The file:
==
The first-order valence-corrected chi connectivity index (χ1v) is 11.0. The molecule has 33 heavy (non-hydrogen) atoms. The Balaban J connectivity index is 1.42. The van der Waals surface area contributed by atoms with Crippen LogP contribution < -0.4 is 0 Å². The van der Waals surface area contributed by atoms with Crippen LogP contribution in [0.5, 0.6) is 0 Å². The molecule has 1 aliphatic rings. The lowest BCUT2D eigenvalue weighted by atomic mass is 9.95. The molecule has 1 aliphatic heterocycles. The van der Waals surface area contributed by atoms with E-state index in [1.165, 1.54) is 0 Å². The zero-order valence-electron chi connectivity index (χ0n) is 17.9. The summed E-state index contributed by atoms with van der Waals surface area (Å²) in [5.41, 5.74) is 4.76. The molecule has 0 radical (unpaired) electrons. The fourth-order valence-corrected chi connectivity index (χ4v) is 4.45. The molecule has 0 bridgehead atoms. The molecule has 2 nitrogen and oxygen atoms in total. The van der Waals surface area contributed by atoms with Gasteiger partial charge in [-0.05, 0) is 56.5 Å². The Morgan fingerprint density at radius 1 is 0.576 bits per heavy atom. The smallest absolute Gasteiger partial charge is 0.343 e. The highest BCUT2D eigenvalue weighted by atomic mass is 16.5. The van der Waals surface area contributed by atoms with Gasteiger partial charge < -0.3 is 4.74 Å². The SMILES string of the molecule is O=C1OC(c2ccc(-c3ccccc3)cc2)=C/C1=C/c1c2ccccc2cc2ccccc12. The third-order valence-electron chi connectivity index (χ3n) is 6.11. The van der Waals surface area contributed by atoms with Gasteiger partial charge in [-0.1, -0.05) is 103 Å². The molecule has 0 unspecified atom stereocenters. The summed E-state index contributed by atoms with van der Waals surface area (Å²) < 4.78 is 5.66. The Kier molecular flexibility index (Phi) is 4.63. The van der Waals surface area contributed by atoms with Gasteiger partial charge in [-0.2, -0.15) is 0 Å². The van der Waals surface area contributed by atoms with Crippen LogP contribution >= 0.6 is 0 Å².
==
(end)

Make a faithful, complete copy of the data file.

The first-order valence-corrected chi connectivity index (χ1v) is 11.0. The molecule has 33 heavy (non-hydrogen) atoms. The Balaban J connectivity index is 1.42. The van der Waals surface area contributed by atoms with Crippen LogP contribution < -0.4 is 0 Å². The van der Waals surface area contributed by atoms with Crippen LogP contribution in [0.5, 0.6) is 0 Å². The molecule has 1 aliphatic rings. The lowest BCUT2D eigenvalue weighted by atomic mass is 9.95. The molecule has 1 aliphatic heterocycles. The van der Waals surface area contributed by atoms with E-state index in [1.165, 1.54) is 0 Å². The zero-order valence-electron chi connectivity index (χ0n) is 17.9. The summed E-state index contributed by atoms with van der Waals surface area (Å²) in [5.41, 5.74) is 4.76. The molecule has 0 radical (unpaired) electrons. The fourth-order valence-corrected chi connectivity index (χ4v) is 4.45. The molecule has 0 bridgehead atoms. The molecule has 2 nitrogen and oxygen atoms in total. The van der Waals surface area contributed by atoms with Gasteiger partial charge in [-0.05, 0) is 56.5 Å². The Morgan fingerprint density at radius 1 is 0.576 bits per heavy atom. The smallest absolute Gasteiger partial charge is 0.343 e. The highest BCUT2D eigenvalue weighted by atomic mass is 16.5. The van der Waals surface area contributed by atoms with Gasteiger partial charge < -0.3 is 4.74 Å². The SMILES string of the molecule is O=C1OC(c2ccc(-c3ccccc3)cc2)=C/C1=C/c1c2ccccc2cc2ccccc12. The third-order valence-electron chi connectivity index (χ3n) is 6.11. The van der Waals surface area contributed by atoms with Gasteiger partial charge in [-0.1, -0.05) is 103 Å². The molecule has 0 unspecified atom stereocenters. The summed E-state index contributed by atoms with van der Waals surface area (Å²) < 4.78 is 5.66. The Kier molecular flexibility index (Phi) is 4.63. The van der Waals surface area contributed by atoms with Gasteiger partial charge in [-0.2, -0.15) is 0 Å². The van der Waals surface area contributed by atoms with Crippen LogP contribution >= 0.6 is 0 Å².